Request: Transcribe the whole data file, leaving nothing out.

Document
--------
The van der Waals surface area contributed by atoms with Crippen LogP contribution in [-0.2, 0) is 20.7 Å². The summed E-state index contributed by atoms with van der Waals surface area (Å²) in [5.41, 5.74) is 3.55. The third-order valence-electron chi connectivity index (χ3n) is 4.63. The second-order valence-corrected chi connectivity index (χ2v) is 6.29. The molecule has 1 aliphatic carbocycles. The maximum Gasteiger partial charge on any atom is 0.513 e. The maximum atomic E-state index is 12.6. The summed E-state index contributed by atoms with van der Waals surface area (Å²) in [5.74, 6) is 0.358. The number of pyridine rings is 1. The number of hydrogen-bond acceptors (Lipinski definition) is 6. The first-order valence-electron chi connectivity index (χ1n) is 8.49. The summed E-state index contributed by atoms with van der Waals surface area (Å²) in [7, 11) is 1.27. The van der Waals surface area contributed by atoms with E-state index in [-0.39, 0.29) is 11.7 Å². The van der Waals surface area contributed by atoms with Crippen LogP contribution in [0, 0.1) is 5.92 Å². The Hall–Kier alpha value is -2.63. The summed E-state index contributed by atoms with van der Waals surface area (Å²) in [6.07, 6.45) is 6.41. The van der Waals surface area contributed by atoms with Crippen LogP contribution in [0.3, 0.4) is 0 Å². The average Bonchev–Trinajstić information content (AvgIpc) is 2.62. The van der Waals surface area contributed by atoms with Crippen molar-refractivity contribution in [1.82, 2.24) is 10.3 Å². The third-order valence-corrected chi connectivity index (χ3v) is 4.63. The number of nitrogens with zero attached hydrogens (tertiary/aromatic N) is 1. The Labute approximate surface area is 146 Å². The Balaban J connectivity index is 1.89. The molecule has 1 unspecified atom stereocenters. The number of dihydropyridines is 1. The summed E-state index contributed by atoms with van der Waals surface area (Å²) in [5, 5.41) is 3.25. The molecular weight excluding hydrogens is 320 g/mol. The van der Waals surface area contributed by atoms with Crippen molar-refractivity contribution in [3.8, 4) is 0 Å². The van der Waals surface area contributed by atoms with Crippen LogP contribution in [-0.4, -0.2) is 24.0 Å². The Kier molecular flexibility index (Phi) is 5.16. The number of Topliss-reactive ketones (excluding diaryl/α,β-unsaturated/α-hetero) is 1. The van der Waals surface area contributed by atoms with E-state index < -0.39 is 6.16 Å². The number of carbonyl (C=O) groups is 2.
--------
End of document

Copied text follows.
The van der Waals surface area contributed by atoms with Crippen LogP contribution in [-0.2, 0) is 20.7 Å². The summed E-state index contributed by atoms with van der Waals surface area (Å²) in [5.41, 5.74) is 3.55. The third-order valence-electron chi connectivity index (χ3n) is 4.63. The second-order valence-corrected chi connectivity index (χ2v) is 6.29. The molecule has 1 aliphatic carbocycles. The maximum Gasteiger partial charge on any atom is 0.513 e. The maximum atomic E-state index is 12.6. The summed E-state index contributed by atoms with van der Waals surface area (Å²) in [5.74, 6) is 0.358. The number of pyridine rings is 1. The number of hydrogen-bond acceptors (Lipinski definition) is 6. The first-order valence-electron chi connectivity index (χ1n) is 8.49. The summed E-state index contributed by atoms with van der Waals surface area (Å²) in [7, 11) is 1.27. The van der Waals surface area contributed by atoms with E-state index in [-0.39, 0.29) is 11.7 Å². The van der Waals surface area contributed by atoms with Crippen LogP contribution in [0, 0.1) is 5.92 Å². The Hall–Kier alpha value is -2.63. The summed E-state index contributed by atoms with van der Waals surface area (Å²) in [6.07, 6.45) is 6.41. The van der Waals surface area contributed by atoms with Crippen LogP contribution in [0.3, 0.4) is 0 Å². The average Bonchev–Trinajstić information content (AvgIpc) is 2.62. The van der Waals surface area contributed by atoms with Crippen molar-refractivity contribution in [1.82, 2.24) is 10.3 Å². The third-order valence-corrected chi connectivity index (χ3v) is 4.63. The number of nitrogens with zero attached hydrogens (tertiary/aromatic N) is 1. The Labute approximate surface area is 146 Å². The Balaban J connectivity index is 1.89. The molecule has 1 unspecified atom stereocenters. The number of dihydropyridines is 1. The summed E-state index contributed by atoms with van der Waals surface area (Å²) in [5, 5.41) is 3.25. The molecular weight excluding hydrogens is 320 g/mol. The van der Waals surface area contributed by atoms with Crippen molar-refractivity contribution in [3.8, 4) is 0 Å². The van der Waals surface area contributed by atoms with Crippen LogP contribution in [-0.4, -0.2) is 24.0 Å². The Kier molecular flexibility index (Phi) is 5.16. The number of Topliss-reactive ketones (excluding diaryl/α,β-unsaturated/α-hetero) is 1. The van der Waals surface area contributed by atoms with E-state index < -0.39 is 6.16 Å². The number of carbonyl (C=O) groups is 2.